By Elizabeth Tenety
First, Pastor Terry Jones wanted to burn the Koran on 9/11. After international outrage and what he said was a deal with Cordoba House’s Imam Feisal Abdul Rauf to move the Islamic center planned near Ground Zero, Jones cancelled his event. Abdul Rauf then denied such a deal was in the works. Jones then claimed that the event was not nixed but instead put on “temporary hold.”
Somewhere between canceling and suspending the event, the once-determined book-burner had this to say about anyone who attempts to burn the Islamic holy text:
“We are, of course, now against any other group burning Korans . . . We would right now ask no one to burn Korans. We are absolutely strong on that. It is not the time to do it.”
What did Terry Jones know yesterday afternoon about burning the text that he did not know before?
It is difficult, if not impossible, to tease out the logic of Christian minister who thought that the best use of his pulpit was to insult the faith of another, especially on a day associated with violence committed in religion’s name.
But Jones says he is merely try to live his faith. On Friday morning, Jones told Meredith Viera, “I am just a man who is trying to do what God has told us to do.”
Historically speaking, God can sometimes be rather demanding. Politics Daily’s David Gibson, noted that some in Jones’ church see parallels to the story of Abraham in their own obedience:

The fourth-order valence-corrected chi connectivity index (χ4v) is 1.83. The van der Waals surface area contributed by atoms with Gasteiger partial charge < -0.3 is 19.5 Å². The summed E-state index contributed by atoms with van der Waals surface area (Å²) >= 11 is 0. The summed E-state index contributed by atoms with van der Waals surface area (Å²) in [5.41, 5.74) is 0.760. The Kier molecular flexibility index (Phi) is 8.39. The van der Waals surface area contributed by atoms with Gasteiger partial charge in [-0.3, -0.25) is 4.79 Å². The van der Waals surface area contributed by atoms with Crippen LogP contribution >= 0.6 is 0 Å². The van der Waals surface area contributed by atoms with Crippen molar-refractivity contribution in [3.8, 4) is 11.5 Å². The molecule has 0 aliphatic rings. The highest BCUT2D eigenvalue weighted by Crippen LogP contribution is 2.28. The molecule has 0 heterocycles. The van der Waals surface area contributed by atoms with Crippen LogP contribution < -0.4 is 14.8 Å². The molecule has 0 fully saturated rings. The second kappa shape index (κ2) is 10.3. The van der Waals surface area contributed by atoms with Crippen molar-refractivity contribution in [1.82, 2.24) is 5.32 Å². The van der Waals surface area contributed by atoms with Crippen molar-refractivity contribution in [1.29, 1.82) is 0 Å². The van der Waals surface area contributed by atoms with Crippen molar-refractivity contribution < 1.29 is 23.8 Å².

“God is leading us right up to the moment,” Sapp (an associate pastor) said Wednesday of the Koran-burning plan. “It’s no different than Abraham and his son. God didn’t tell him, ‘Go right up to the point where you might sacrifice him.’ He wanted him to be fully committed. We’re prepared to do what we’re called to do.”
Some have made the case that Terry Jones is simply out for publicity. But what if he really believes he is doing God’s will? Nearly a decade after 9/11, America is no closer to eliminating the religious ideology that made the mass murder/suicides possible. Religion can make people do terrible, and amazing, things.
Do religious extremists teach you anything about your own faith? How do you know if you’re following God’s will for your life? What have you learned about the harm -and good- that religion can do?